Labor Advocate
Kansas City's Online Labor Newsletter

Published in the interests of the working people of Kansas City

Contact us at: laboradvocate@kclabor.org

May, 2000

www.kclabor.org/laboradvocate.htm

The New Labor Advocate Online

 

Labor Advocate started out as Labor Party Advocate, newsletter of the Kansas City Area Labor Party, six years ago. For the first few years it appeared on a fairly regular monthly schedule, mailed to area Labor Party members, and those who signed up on the LP mailing list, and distributed at union meetings and public events. It combined routine announcements of official LP business with news affecting the labor movement as well as analytical discussion articles. We generally got high marks from our readers.

 

But eventually finances caught up with us. While all of our writing, typesetting, and mail assembly was done with volunteer labor we still had to pay a union printer and the U.S. Postal Service. The small local dues charged by the LP Chapter didn’t cover the costs of a monthly mailing to our members—much less trying to reach out to new people. We started scaling back both the size and frequency of the newsletter—but that only lowered the satisfaction level of our readership without putting us on a workable budget.

 

This February Kansas City Area Labor Party members decided to suspend the printed and mailed edition of the newsletter. We chose instead to launch Labor Advocate as an online publication, a part of the kclabor.org site. We aim to go back to a monthly publication schedule. We’ll still carry Labor Party news but will also have a lot more analytical and opinion pieces too. We can even liven things up a bit with graphics. And we can do all this on a shoe-string budget.

 

If you have comments, or want to submit news or an article, send it along to: laboradvocate@kclabor.org.

 

AWG Workers Deserve Our Support

Associated Wholesale Grocers have acted in a particularly despicable manner in trying to fire 1200 Teamsters employees. The Teamsters have charged AWG with bad-faith bargaining and there can be no doubt of this unfairness to any reasonable person.

 

Whether the Union’s charge with the National Labor Relations Board will be upheld is another matter. Labor laws in this country weren’t enacted to ensure fairness. They are stacked in favor of the bosses. An NLRB victory by AWG workers is by no means certain. Even if they do prevail appeals could drag out for years.

 

We need to change the labor law. One of the Labor Party’s central campaigns is for a Workplace Bill of Rights. But we can’t ask AWG workers to sit back and wait until we get better laws. They need help now.

 

Working people buy the most groceries. A boycott of AWG-supplied stores can be effective. The entire labor movement should be educating their membership on this issue and asking them to not shop at Price Chopper, Sun Fresh, Hen House, or Thriftway until the Teamsters get a settlement.

 

Unfortunately, we hear some vacillating and grumbling from some union leaders. “It’s a complicated issue,” they say. “We don’t want to hurt our UFCW brothers and sisters at the AWG-supplied stores. And, after all, the Teamsters have never affiliated with the central labor council.”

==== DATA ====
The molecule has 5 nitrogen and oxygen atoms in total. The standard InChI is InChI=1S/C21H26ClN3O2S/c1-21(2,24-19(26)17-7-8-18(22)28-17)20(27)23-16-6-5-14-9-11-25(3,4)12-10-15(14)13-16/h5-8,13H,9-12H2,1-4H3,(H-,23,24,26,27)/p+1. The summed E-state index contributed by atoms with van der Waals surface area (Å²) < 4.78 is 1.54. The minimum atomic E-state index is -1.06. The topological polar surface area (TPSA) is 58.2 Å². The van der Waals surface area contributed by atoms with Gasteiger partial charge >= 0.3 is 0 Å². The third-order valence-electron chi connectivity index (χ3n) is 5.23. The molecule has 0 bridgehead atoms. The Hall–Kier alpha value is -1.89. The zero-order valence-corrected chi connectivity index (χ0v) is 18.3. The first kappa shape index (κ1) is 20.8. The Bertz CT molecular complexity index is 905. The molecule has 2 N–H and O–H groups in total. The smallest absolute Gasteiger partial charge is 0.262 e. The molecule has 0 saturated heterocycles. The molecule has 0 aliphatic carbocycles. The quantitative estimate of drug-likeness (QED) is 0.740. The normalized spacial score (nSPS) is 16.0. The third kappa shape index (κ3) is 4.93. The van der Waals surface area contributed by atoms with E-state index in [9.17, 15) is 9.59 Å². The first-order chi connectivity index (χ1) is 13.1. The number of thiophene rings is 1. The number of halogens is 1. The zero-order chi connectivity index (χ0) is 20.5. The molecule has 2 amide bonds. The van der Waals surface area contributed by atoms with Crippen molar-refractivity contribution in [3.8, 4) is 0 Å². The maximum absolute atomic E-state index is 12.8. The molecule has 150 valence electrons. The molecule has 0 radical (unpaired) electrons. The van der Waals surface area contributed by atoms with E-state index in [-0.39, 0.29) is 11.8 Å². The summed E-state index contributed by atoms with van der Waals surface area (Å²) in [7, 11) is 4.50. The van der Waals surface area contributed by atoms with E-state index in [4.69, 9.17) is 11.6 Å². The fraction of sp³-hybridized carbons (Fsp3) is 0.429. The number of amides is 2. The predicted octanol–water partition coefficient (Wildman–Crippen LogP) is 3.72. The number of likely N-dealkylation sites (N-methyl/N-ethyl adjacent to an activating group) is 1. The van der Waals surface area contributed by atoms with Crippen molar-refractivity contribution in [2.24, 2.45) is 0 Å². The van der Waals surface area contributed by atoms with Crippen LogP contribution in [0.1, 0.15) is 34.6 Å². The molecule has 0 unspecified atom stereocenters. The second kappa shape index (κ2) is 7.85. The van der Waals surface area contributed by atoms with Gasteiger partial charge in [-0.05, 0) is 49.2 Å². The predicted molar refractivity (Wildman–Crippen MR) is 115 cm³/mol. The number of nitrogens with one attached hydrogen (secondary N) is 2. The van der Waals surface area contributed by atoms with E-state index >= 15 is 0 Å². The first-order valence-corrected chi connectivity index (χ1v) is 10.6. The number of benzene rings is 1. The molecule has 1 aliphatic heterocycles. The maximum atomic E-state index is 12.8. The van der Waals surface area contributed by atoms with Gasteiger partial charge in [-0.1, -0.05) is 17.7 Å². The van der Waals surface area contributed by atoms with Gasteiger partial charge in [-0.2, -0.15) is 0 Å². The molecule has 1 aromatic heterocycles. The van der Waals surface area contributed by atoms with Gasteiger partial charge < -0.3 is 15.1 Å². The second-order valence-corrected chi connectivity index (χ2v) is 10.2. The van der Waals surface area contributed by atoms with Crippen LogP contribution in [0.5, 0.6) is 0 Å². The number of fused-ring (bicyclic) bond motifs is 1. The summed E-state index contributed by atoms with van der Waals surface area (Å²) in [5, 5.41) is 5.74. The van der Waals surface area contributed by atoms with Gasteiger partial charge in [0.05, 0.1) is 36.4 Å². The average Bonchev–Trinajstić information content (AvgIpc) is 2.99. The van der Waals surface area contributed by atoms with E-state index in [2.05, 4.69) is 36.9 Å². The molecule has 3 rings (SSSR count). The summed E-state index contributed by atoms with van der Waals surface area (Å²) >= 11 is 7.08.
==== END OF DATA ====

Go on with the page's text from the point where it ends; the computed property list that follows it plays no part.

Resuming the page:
It’s disturbing how far some union leaders have drifted from the most elementary concept of solidarity. The Teamsters may not pay per capita to the central labor council. But they have an excellent record of supporting all unions on strike by refusing to cross their picket lines—support that can often make the difference between victory and defeat. There have undoubtedly been times when Teamsters members have lost pay because of other workers strikes—but they’ve never whined about it.

 

Let’s get back to basics. An injury to one is still an injury to all. It’s our duty to boycott scab-supplied grocery stores.

 

Safety First

by Mary Erio

[From the April 27 Heartland Labor Forum radio show.]

 

1. On the legislative front, asbestos bills threaten the legal rights of tens of thousands of injured workers and their families.

 

Two bills introduced in the 106th Congress would severely limit the ability of tens of thousands of injured asbestos workers to receive fair compensation from asbestos companies.  The House Bill is HR 1283, sponsored by House Judiciary Committee Chair Henry Hyde, and the Senate Bill is S 758, sponsored by Missouri Senator John Ashcroft.  This bill's supporters claim this legislation will make the asbestos compensation  system easier, less litigious and fairer for injured workers.  In fact, the bills would cut costs for asbestos companies and insulate them from much of their liability by wiping out certain kinds of suits and making it harder for injured workers to get compensation.  The bills are a substantial step backward in the effort to vindicate the rights of workers exposed to asbestos.

 

According to the analysis from the Public Citizen website, at http://www.citizen.org/, these bills would wipe out many existing claims and would adopt overly restrictive medical criteria.  New layers of legal procedures would increase the cost and delay to injured  workers.  These bills would also consistently disfavor the plaintiffs.  For example, a cap would be set on most plaintiff attorney fees, while no cap is placed  on asbestos company attorney fees.

 

Public Citizen points out that the bills dodge the real issues in asbestos litigation, namely, how liability should be allocated among the various defendant corporations.  Because most asbestos injured workers were exposed to multiple products, asbestos litigation  often involves 10 or more defendant companies.  Astonishingly, the asbestos bills ignore this problem.

 

Many leading physicians and scientists have publicly opposed these bills.  The documents can be found on the Public Citizen website, as well as additional information about these bills by clicking on the "asbestos" section.

 

Under election year pressure from the Missouri AFL-CIO and other labor groups, Senator Ashcroft recently agreed to take the asbestos bill off the Senate's agenda.  His decision is regarded on Capitol Hill as an effort to defuse the issue until after November.  However, the House Majority Whip, Richard Armey, told reporters that he intends to move the House Bill 1283 through the house with such a strong positive vote that the Senate will rethink its position and take it up again before November.

 

Contact your representatives at http://www.house.gov/.  Senators can be contacted through http://www.senate.gov/.  The house and senate  switchboard number is (202) 224-3121.  Let them know that you oppose these asbestos industry bailout bills.

 

2. Don't forget Worker's Memorial Day, Friday, April 28th.

 

Worker's Memorial Day will be marked all over the world by unions and safety and health activists to remember those who have suffered and died on the job.  In the U.S., Workers Memorial Day events are planned in at least 22 states at 46 locations.  Throughout the U.S., activists are calling for urgent action to reduce the toll of disease and injury that claims more than 65,000 lives each year, six thousand of them resulting from traumatic injuries.

 

In this area, a permanent marker and tree planting dedicated to workers killed or injured on the job is located at the UAW Local 31 Union Hall.